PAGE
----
I've been trying to figure out what it is we celebrate on Thanksgiving. "A bountiful harvest," we're told. A bountiful harvest the Europeans would not have had, had the indigenous "savages" of the Western Hemisphere not taught them how to produce it before the Europeans decided the continent wasn't big enough for all of us.
This has, unfortunately for millions in the world over the past four centuries, become the pattern of the United States as a culture and as a nation. We come smiling (most of the time) and then strike mercilessly and without, it would seem, conscience of any kind. What kind of people, one wonders, has NO conscience? And what might be the eventual destiny of such a people?
European capitalists snatched North America from the native civilizations that had lived here for thousands of years and, in a matter of only two centuries, have all but destroyed it, building cities that even many of us now seek to abandon. The process of laying waste to all of the beauty and abundance that had sustained itself for millions of years has now unapologetically poisoned the soil, polluted the air and waters, and exterminated the wildlife to the point of extinction. But first had to come the genocide of the indigenous human protectors of all the natural magnificence the Europeans so coveted and then so destroyed.
So we will belly up to the table today -- those of us who can afford to do so (and the statistics tell us that we are fewer than ever this year, with one out of ten in the U.S. not having enough to eat, many of these being children) -- and we will eat our way into a stupor. This "celebration" is to thank whoever we thank that we have much at the expense of others, that we are "safe" in a world where we support making others unsafe, that we have a "right" to do whatever we must to maintain our strangle-hold on the resources of every other people in the world, even our "allies," and to maintain that strangle-hold by any means necessary, knowing full well the ultimate result of such a plan for mass collective suicide.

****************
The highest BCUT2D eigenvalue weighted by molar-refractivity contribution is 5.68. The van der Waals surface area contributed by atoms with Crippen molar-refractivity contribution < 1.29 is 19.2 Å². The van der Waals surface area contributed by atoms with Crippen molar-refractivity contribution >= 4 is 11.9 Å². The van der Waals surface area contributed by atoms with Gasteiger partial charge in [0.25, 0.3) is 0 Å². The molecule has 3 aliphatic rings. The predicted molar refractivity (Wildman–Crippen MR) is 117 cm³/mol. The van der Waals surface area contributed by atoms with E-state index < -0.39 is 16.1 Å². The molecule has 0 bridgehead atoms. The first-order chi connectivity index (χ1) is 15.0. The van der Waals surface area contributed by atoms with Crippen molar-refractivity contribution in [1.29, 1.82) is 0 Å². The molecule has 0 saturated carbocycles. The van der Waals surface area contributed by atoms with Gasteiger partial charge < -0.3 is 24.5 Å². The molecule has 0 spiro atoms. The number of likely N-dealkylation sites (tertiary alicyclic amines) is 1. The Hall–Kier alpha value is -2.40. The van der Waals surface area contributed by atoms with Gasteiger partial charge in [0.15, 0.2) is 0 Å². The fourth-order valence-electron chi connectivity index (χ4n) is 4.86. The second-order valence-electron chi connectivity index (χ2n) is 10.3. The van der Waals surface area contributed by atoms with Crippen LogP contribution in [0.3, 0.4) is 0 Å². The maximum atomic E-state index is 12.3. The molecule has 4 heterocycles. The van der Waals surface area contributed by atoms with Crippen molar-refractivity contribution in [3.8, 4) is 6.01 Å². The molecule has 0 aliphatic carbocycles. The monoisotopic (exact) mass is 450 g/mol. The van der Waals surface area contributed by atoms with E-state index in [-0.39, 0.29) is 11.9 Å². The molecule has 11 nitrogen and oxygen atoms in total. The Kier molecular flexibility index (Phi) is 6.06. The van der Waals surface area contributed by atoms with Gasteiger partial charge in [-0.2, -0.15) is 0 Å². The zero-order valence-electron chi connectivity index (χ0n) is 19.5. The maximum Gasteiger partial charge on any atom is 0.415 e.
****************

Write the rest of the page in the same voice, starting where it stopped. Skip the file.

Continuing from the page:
What we need to be grateful for is that we have not, as yet, met our demise as a nation and as a people, that we can yet set a different course. There are repeated examples throughout history of populations who lived long in bondage and then struck out on their own for a promised land with no idea of where that was or what it would look like. Perhaps we, too, need to set our hearts toward the highway, as it were, to opt to survive and flourish rather than struggle and waste away, in bondage to a way of life that increasingly bewilders and reduces us. As more and more of us are touched by the cancer of our addiction to fear and materialism, more and more of us will come to imagine (as John Lennon once suggested) a different, better world, where we can be proud of something besides our credit limit and our military might.
In the meantime, we might want to be grateful, as well, that there are still remnants of the indigenous peoples we so summarily decimated. Their history is long. Their wisdom is deep. And if we learn to honor what is true over what is illusion, if we look inside our hearts instead spending all our resources decorating our social and physical outsides, if we ask for the guidance we so desperately need from those who have lasted so very long even in the face of ruthless attack on every level, perhaps there is hope for us yet.